Veshtitsa (Witch) is a village in Northwestern Bulgaria. It is situated in Belogradchik municipality, Vidin district.
The climate is temperate continental with relatively cold winters and hot summers. The average altitude reaches 311 m.
The village has electricity and water, partially paved streets, street lighting, mobile coverage and bus transportation to the municipality center and the surrounding villages.
Veshtitsa is one of the first settlements that occurred in the foothills of the Balkan Mountains after the fall of Bulgaria under Ottoman rule. In the three quarters of the village, which once numbered 500 to 600 people currently live less than 50 people. They have a town hall and a shop. In the past, there was a school, opened in 1893, but after the depopulation of the village the school was closed. Children attend primary and secondary schools and a kindergarten in the neighboring town of Belogradchik. There are general practitioners and dentists who take care of the health of the people in Veshtitsa. Medical centers in the town offer special assistance.
The village celebrates its festival during the Orthodox Feast of the Holy Spirit.
There are many legends for the name of Veshtitsa. One says that the region had three mills. Local people were very knowledgeable and understanding of their crafts. When inhabitants of other villages came back to their homes and were asked where they came from, they answered: "From witches."
The most popular legend tells of a Turk who had a farm there. Walking is his lands one day, he saw a few Bulgarian women who bathе in the local river. The forbidden for that time view forced the Turk to flee shouting, "Witches, witches."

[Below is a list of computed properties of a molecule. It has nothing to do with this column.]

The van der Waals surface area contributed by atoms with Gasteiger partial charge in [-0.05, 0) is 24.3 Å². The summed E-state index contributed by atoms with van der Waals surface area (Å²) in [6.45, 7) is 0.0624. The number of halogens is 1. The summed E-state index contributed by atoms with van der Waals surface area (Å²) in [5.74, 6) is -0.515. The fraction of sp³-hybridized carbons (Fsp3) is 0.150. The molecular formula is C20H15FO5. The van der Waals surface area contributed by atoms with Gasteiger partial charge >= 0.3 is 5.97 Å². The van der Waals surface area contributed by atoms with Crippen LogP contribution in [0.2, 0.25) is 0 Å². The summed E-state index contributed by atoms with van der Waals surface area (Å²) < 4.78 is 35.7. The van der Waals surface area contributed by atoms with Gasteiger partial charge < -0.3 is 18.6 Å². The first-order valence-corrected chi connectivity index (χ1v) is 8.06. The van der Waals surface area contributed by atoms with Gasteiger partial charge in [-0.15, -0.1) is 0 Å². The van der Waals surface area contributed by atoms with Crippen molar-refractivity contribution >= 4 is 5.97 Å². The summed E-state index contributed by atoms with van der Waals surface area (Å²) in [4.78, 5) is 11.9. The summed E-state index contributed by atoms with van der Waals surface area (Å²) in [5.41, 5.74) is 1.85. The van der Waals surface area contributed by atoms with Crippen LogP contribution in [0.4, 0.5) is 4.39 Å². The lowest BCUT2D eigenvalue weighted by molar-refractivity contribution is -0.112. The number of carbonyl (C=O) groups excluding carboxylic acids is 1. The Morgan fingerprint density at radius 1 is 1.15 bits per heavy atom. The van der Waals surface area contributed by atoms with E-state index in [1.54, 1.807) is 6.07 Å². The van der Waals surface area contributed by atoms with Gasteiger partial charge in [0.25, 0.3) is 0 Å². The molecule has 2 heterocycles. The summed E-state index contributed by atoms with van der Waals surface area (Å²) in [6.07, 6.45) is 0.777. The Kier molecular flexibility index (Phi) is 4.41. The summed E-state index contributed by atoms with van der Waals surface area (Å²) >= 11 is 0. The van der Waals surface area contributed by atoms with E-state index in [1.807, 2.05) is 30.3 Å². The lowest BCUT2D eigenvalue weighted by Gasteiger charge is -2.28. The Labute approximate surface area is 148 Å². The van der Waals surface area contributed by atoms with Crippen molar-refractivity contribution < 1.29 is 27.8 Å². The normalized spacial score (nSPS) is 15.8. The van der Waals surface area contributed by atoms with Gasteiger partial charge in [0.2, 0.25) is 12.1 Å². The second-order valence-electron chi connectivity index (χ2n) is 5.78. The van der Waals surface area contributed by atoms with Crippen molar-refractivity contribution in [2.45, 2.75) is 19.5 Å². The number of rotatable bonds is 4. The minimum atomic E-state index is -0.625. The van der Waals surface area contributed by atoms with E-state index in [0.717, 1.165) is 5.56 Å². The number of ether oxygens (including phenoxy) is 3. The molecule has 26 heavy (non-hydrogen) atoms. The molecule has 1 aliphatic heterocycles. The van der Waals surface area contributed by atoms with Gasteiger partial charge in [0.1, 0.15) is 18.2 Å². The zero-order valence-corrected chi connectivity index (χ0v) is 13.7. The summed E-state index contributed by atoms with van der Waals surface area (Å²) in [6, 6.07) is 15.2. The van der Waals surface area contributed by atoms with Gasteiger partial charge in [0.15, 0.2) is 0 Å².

In the past the village had an interesting and unique landmark. In Tsaritsin grob /Queen's grave/ or Tsaritsa neighbourhood was located an old monument, a large stone with carved ornaments on it, confirming the popular legend in northwestern Bulgaria for the escape of the last Bulgarian queen from the Belogradchik Fortress. According to the same legend the queen along with her entourage escaped through a tunnel leading to the afore-mentioned area where she was killed by the lurking Turkish troops. Unfortunately the stone indicating the tragic event was stolen by looters in the early 90-ies of the XX century.
Thanks to its location the village Veshtitsa has great opportunities for rural tourism. Because of the pure nature many people had repaired their old houses and came here for a vacation. There is a river in vicinity and about 13 km north is located the Rabisha lake - the largest inland lake in the country, which is also suitable for fishing and water sports.
In the area of village Veshtitsa are:
Belogradchik Rocks - probably the most famous rock formations in Bulgaria, which are part of the 100 national tourist sites. They are located about 13 km southeast.
"Magura" cave is located about 17 km northeast. It is one of the most beautiful caves the country, also part of the 100 national tourist sites.
Rakovitsa monastery "Holy Trinity" is located 23 kilometers northwest. It was founded in X-XI century and after the fall of Bulgaria under Ottoman rule it declined. In the XVII century it was restored by St. Pimen of Sofia, but at the end of XVIII century, was burned down. Currently he is restored and constantly operating.